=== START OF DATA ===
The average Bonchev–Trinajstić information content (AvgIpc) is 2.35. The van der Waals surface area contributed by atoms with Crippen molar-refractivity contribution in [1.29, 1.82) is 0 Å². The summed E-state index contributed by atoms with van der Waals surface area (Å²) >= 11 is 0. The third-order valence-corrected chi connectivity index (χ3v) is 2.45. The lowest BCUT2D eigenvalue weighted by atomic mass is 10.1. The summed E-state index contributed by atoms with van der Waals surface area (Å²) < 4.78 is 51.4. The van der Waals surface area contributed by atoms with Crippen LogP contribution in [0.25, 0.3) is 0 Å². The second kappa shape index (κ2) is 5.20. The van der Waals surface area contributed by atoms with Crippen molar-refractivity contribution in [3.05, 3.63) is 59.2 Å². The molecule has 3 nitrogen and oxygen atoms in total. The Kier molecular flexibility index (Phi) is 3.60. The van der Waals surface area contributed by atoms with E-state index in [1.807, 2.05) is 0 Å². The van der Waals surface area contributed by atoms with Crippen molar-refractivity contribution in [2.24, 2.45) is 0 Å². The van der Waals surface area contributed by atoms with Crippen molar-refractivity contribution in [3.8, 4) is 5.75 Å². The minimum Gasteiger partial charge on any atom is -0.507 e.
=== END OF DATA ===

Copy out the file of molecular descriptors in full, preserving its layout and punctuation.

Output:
The average Bonchev–Trinajstić information content (AvgIpc) is 2.35. The van der Waals surface area contributed by atoms with Crippen molar-refractivity contribution in [1.29, 1.82) is 0 Å². The summed E-state index contributed by atoms with van der Waals surface area (Å²) >= 11 is 0. The third-order valence-corrected chi connectivity index (χ3v) is 2.45. The lowest BCUT2D eigenvalue weighted by atomic mass is 10.1. The summed E-state index contributed by atoms with van der Waals surface area (Å²) < 4.78 is 51.4. The van der Waals surface area contributed by atoms with Crippen LogP contribution in [0.25, 0.3) is 0 Å². The second kappa shape index (κ2) is 5.20. The van der Waals surface area contributed by atoms with Crippen molar-refractivity contribution in [3.05, 3.63) is 59.2 Å². The molecule has 3 nitrogen and oxygen atoms in total. The Kier molecular flexibility index (Phi) is 3.60. The van der Waals surface area contributed by atoms with E-state index in [1.807, 2.05) is 0 Å². The van der Waals surface area contributed by atoms with Crippen molar-refractivity contribution in [2.24, 2.45) is 0 Å². The van der Waals surface area contributed by atoms with Crippen molar-refractivity contribution in [3.8, 4) is 5.75 Å². The minimum Gasteiger partial charge on any atom is -0.507 e.